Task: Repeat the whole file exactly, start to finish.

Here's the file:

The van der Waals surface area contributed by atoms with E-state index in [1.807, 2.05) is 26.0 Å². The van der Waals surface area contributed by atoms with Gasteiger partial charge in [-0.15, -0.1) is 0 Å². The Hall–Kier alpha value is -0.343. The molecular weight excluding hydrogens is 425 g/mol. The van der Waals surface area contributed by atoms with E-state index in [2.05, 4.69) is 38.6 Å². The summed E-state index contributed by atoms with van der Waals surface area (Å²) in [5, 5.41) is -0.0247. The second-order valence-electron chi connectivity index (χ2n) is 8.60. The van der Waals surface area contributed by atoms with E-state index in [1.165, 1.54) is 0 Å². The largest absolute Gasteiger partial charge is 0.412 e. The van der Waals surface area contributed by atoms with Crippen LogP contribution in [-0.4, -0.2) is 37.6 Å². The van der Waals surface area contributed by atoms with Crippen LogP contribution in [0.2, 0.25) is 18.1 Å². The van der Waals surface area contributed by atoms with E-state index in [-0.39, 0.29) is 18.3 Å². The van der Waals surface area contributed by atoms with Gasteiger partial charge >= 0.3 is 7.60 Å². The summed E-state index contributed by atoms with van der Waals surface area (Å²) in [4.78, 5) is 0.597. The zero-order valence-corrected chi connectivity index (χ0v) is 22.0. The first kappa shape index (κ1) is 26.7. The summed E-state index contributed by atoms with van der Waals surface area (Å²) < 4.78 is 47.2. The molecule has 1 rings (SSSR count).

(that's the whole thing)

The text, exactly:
The van der Waals surface area contributed by atoms with E-state index in [1.807, 2.05) is 26.0 Å². The van der Waals surface area contributed by atoms with Gasteiger partial charge in [-0.15, -0.1) is 0 Å². The Hall–Kier alpha value is -0.343. The molecular weight excluding hydrogens is 425 g/mol. The van der Waals surface area contributed by atoms with E-state index in [2.05, 4.69) is 38.6 Å². The summed E-state index contributed by atoms with van der Waals surface area (Å²) in [5, 5.41) is -0.0247. The second-order valence-electron chi connectivity index (χ2n) is 8.60. The van der Waals surface area contributed by atoms with E-state index in [1.165, 1.54) is 0 Å². The largest absolute Gasteiger partial charge is 0.412 e. The van der Waals surface area contributed by atoms with Crippen LogP contribution in [-0.4, -0.2) is 37.6 Å². The van der Waals surface area contributed by atoms with Crippen LogP contribution in [0.2, 0.25) is 18.1 Å². The van der Waals surface area contributed by atoms with E-state index in [-0.39, 0.29) is 18.3 Å². The van der Waals surface area contributed by atoms with Gasteiger partial charge >= 0.3 is 7.60 Å². The summed E-state index contributed by atoms with van der Waals surface area (Å²) in [4.78, 5) is 0.597. The zero-order valence-corrected chi connectivity index (χ0v) is 22.0. The first kappa shape index (κ1) is 26.7. The summed E-state index contributed by atoms with van der Waals surface area (Å²) < 4.78 is 47.2. The molecule has 1 rings (SSSR count).